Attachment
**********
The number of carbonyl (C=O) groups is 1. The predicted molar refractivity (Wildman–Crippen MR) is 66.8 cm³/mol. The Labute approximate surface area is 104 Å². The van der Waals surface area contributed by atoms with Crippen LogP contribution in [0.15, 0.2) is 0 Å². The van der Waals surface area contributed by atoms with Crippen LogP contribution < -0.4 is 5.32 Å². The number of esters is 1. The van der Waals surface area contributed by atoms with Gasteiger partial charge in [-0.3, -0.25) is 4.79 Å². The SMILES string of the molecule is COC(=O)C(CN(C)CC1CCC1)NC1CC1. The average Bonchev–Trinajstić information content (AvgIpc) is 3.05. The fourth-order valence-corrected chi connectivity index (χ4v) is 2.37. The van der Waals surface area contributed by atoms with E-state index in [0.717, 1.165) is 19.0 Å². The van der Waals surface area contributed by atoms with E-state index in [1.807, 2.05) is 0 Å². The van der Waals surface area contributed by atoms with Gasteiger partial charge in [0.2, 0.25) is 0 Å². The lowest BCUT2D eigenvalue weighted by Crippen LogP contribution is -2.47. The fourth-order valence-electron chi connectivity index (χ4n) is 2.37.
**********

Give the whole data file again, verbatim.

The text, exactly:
The number of carbonyl (C=O) groups is 1. The predicted molar refractivity (Wildman–Crippen MR) is 66.8 cm³/mol. The Labute approximate surface area is 104 Å². The van der Waals surface area contributed by atoms with Crippen LogP contribution in [0.15, 0.2) is 0 Å². The van der Waals surface area contributed by atoms with Crippen LogP contribution < -0.4 is 5.32 Å². The number of esters is 1. The van der Waals surface area contributed by atoms with Gasteiger partial charge in [-0.3, -0.25) is 4.79 Å². The SMILES string of the molecule is COC(=O)C(CN(C)CC1CCC1)NC1CC1. The average Bonchev–Trinajstić information content (AvgIpc) is 3.05. The fourth-order valence-corrected chi connectivity index (χ4v) is 2.37. The van der Waals surface area contributed by atoms with E-state index in [0.717, 1.165) is 19.0 Å². The van der Waals surface area contributed by atoms with E-state index in [1.807, 2.05) is 0 Å². The van der Waals surface area contributed by atoms with Gasteiger partial charge in [0.2, 0.25) is 0 Å². The lowest BCUT2D eigenvalue weighted by Crippen LogP contribution is -2.47. The fourth-order valence-electron chi connectivity index (χ4n) is 2.37.